Alcatraz was something I knew very little about until I toured the island. One of my coworkers had told me the Alcatraz Island tour is a “must-do” while visiting San Francisco. So I took her word for it and bought tickets. It ended up being one of my favorite ventures (along with cave hiking in Pinnacles National Park) while I was visiting SF.
If you want to learn more about the Alcatraz Island Tour, keep on reading! In this post, I will tell you all about my Alcatraz Island tour. Then at the end, I will tell you all the important, need-to-know information to help you plan your visit! (And some fun facts and FAQs!)
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Touring Alcatraz Island
I honestly had ZERO idea what to expect from this Alcatraz Island tour but it has turned out to be one of my favorite tours I’ve ever been on! Even the 15-minute ferry ride to the island is super cool. You can see San Francisco from afar, the bay bridge and the Golden Gate Bridge.
Once exiting the ferry, we attended a brief welcome/”in-service” about the island by one of the National Park Guides. Our next stop included photos in front of the Alcatraz Island sign, then into the bookstore near where the guide gave us our welcome speech.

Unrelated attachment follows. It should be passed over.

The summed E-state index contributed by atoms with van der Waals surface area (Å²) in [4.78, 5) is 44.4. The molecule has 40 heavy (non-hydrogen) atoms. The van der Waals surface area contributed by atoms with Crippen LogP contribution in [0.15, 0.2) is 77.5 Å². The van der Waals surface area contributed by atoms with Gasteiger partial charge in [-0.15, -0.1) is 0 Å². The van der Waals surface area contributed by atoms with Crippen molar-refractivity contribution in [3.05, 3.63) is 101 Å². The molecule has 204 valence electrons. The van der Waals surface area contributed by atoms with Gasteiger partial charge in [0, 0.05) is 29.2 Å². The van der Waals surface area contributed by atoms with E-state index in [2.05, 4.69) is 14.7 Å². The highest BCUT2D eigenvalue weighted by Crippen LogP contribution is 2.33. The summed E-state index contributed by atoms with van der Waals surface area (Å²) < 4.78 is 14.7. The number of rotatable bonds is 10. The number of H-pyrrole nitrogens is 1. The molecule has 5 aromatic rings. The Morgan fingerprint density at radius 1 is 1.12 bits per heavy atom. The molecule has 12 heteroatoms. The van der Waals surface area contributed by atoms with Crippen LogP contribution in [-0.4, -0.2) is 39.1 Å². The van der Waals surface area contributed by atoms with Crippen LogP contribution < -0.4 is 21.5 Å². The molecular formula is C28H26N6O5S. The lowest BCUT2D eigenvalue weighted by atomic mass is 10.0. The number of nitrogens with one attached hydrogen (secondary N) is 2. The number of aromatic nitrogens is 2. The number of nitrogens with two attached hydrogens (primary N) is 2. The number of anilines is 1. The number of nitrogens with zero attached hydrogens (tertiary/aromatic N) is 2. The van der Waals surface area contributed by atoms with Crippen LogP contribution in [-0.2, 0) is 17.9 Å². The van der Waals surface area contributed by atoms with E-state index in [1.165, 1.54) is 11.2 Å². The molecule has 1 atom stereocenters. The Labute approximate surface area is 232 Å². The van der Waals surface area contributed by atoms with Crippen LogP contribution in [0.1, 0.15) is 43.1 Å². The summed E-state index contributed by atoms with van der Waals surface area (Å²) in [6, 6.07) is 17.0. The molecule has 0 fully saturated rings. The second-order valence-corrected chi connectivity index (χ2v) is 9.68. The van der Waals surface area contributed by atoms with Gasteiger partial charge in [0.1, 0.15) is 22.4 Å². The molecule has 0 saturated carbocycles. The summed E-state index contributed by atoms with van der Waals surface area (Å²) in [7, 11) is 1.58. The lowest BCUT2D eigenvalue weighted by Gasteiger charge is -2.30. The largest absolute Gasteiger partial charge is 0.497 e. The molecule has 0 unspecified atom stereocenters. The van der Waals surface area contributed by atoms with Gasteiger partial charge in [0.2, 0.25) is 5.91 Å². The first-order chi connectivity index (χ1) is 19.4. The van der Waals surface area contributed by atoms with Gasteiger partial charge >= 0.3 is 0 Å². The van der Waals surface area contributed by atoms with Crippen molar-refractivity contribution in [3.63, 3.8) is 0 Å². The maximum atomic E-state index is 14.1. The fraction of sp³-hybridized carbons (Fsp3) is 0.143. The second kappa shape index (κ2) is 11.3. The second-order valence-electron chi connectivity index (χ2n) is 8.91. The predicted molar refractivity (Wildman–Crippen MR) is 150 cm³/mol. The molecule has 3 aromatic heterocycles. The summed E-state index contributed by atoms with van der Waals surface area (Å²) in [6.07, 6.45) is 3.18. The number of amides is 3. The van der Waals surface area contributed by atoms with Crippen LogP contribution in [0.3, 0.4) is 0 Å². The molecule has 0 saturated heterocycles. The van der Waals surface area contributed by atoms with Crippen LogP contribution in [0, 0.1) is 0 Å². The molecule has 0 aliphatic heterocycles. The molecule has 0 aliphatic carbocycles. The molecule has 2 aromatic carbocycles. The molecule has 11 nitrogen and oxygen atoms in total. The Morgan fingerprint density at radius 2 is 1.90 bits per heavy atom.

Going through the bookstore, there are three large rooms where we watched a short (maybe 15 minutes) video about Alcatraz. I HIGHLY recommend this, especially if you know nothing about Alcatraz! The video is very informative, giving the history of the island and penitentiary from previous guards and inmates. I had no idea the island has a military history and that Native Americans once lived on the island! After watching the video, we climbed the steep concrete hills up to the penitentiary.
The Alcatraz Island tour comes with a free audio guide. The audio tour is absolutely amazing and is a MUST!! I don’t even know why it’s optional. I would have had NO clue what I was looking at if it weren’t for the audio tour guide. The audio tour will guide you throughout the penitentiary, telling you exactly where to go. It can be paused at any time. Several prior guards and prisoners are on the audio guide, telling about their experiences on Alcatraz Island.
With the help of the audio guide, I got to see the cells of famous former inmates (Machine Gun Kelly, Al Capone) and also see where famous escape attempts originated. I was surprised to find that the solitary confinement cells are actually bigger than the regular cells. Not to say it was a step up from the regular cells. The prisoners in solitary were often kept in the cells all day, sunlight blocked out, and left to use the bathroom in a small hole in the floor of the cell.